Other posts in this series:
- 10 things you might not have realised about the new Primary English curriculum
- 10 things you might not have realised about the new Primary Maths curriculum
- 10 words on the foundation subjects
I always feel sorry for Science. A core subject by name, but always the poor relation in the core triad. They do say, two’s company… Anyhow, hot on the heels of my posts about English and Maths, it seems only fair to give Science its turn, although as if to emphasise the point, it only gets 5 main points. The first explains why.
1. Not that much has changed really.
One of the saving graces of the focus on English and Maths is that you get the feeling that the Science team were left to get on with things without so much ministerial interference. The result is that most of the changes to primary Science are reorganisations of existing content, with some things moving year group, and quite a bit being removed from KS1 to save repetition.
2. Evolution is in.
This one worries me slightly. Evolution is a tricky concept to get your head round, and I sometimes wonder if some of our 10-year-olds might lack the sense of scale required to understand the impact of minute changes over massive periods of time. I fear we might see plenty of children arriving at secondary school with the misconception that animals chose to adapt their features over time. Neverthless, it appears as statutory content aimed at Year 6, so expect to see evidence of it coming to a school near you soon.
3. ‘Factors’ will take a while to kill off.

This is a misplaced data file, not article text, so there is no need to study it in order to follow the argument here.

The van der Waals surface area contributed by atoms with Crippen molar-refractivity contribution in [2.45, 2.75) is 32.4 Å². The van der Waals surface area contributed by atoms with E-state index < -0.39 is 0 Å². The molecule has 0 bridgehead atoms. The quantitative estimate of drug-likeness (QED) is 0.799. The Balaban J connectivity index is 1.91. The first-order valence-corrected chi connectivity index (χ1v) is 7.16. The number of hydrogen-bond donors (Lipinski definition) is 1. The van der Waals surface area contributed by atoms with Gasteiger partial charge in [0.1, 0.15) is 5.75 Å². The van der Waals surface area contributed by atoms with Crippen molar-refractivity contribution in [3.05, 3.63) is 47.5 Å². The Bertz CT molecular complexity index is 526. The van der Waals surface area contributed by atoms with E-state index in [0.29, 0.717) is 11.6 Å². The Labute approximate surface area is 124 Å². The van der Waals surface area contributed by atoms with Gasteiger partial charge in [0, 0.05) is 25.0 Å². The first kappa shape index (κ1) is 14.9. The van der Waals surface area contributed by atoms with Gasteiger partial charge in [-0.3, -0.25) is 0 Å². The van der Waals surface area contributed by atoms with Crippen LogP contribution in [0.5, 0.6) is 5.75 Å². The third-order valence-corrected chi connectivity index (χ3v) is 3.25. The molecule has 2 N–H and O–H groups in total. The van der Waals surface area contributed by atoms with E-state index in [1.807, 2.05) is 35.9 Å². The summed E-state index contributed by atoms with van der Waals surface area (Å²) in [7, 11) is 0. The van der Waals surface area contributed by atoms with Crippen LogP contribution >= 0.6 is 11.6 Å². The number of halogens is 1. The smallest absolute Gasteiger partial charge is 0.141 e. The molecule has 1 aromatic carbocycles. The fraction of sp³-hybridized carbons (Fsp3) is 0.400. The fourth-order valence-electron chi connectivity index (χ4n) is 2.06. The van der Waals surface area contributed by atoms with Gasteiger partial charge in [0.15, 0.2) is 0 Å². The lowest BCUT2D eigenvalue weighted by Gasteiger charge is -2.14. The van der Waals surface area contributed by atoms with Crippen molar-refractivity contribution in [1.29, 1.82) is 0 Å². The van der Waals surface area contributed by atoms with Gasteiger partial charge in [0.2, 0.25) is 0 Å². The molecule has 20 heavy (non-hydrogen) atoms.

A few years ago the official vocabulary of primary tests was changed from using ‘factors’ to ‘variables’ to describe… well… variables. Then they scrapped the tests and so the importance of the change was rather lost on the sector. The new curriculum does refer to variables, but expect it to take a while to train thousands of primary teachers out of old habits.
4. They might learn about scientific history.
But they might not. There are lots of mentions in the non-statutory notes about finding out about the likes of scientists from Copernicus to David Attenborough and the significance and impact of their work, but it’s not really mentioned in any of the statutory content. Some schools will go to town on such things; others will ignore them.
5. Good luck ascertaining their ability!
Until relatively recently, for all their flaws, secondary schools could receive nationally-assessed data about the pupils’ abilities in Science based on the national tests. Then when they were scrapped, transition information was limited to the more questionable Teacher Assessment levels. From 2016 even they will have gone. The latest proposal for Teacher Assessment was a simple “Yes/No” statement as to whether or not a child had met the national expectations. There is no official way to identify the highest fliers or those most in need of support. And even those descriptors haven’t been finalised, so watch this space!
Secondary teachers may find it informative to take a glance through the expectations of the new primary curriculum. You can find it all set out by year group at www.primarycurriculum.me.uk